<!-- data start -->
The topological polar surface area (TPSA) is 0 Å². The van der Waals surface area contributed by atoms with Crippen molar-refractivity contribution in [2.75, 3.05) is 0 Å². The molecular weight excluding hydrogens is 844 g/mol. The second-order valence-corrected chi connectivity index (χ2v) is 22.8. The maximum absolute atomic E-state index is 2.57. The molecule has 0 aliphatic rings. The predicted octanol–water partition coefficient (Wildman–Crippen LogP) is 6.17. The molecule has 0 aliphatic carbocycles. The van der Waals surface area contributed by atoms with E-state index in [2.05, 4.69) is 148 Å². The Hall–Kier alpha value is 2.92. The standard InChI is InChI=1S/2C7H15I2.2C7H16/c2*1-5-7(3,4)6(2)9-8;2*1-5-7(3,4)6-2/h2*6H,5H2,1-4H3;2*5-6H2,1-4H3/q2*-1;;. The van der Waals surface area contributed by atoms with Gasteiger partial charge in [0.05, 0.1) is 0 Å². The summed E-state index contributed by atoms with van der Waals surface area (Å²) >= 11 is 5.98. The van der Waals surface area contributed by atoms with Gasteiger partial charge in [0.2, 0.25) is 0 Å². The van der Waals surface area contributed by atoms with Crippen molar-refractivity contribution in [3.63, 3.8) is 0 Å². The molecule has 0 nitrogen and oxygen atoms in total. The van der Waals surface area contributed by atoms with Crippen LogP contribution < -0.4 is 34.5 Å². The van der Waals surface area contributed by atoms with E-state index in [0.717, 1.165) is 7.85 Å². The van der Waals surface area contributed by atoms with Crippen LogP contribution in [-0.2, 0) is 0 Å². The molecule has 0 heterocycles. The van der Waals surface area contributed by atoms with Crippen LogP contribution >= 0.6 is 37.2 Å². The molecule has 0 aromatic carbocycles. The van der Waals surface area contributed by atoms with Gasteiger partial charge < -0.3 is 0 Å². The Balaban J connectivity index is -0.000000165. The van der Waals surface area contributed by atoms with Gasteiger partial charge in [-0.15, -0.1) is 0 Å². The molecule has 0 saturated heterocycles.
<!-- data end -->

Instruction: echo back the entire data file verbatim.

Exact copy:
The topological polar surface area (TPSA) is 0 Å². The van der Waals surface area contributed by atoms with Crippen molar-refractivity contribution in [2.75, 3.05) is 0 Å². The molecular weight excluding hydrogens is 844 g/mol. The second-order valence-corrected chi connectivity index (χ2v) is 22.8. The maximum absolute atomic E-state index is 2.57. The molecule has 0 aliphatic rings. The predicted octanol–water partition coefficient (Wildman–Crippen LogP) is 6.17. The molecule has 0 aliphatic carbocycles. The van der Waals surface area contributed by atoms with E-state index in [2.05, 4.69) is 148 Å². The Hall–Kier alpha value is 2.92. The standard InChI is InChI=1S/2C7H15I2.2C7H16/c2*1-5-7(3,4)6(2)9-8;2*1-5-7(3,4)6-2/h2*6H,5H2,1-4H3;2*5-6H2,1-4H3/q2*-1;;. The van der Waals surface area contributed by atoms with Gasteiger partial charge in [0.05, 0.1) is 0 Å². The summed E-state index contributed by atoms with van der Waals surface area (Å²) >= 11 is 5.98. The van der Waals surface area contributed by atoms with Gasteiger partial charge in [0.2, 0.25) is 0 Å². The van der Waals surface area contributed by atoms with Crippen molar-refractivity contribution in [3.63, 3.8) is 0 Å². The molecule has 0 nitrogen and oxygen atoms in total. The van der Waals surface area contributed by atoms with Crippen LogP contribution < -0.4 is 34.5 Å². The van der Waals surface area contributed by atoms with E-state index in [0.717, 1.165) is 7.85 Å². The van der Waals surface area contributed by atoms with Crippen LogP contribution in [-0.2, 0) is 0 Å². The molecule has 0 heterocycles. The van der Waals surface area contributed by atoms with Crippen LogP contribution >= 0.6 is 37.2 Å². The molecule has 0 aromatic carbocycles. The van der Waals surface area contributed by atoms with Gasteiger partial charge < -0.3 is 0 Å². The Balaban J connectivity index is -0.000000165. The van der Waals surface area contributed by atoms with Gasteiger partial charge in [-0.15, -0.1) is 0 Å². The molecule has 0 saturated heterocycles.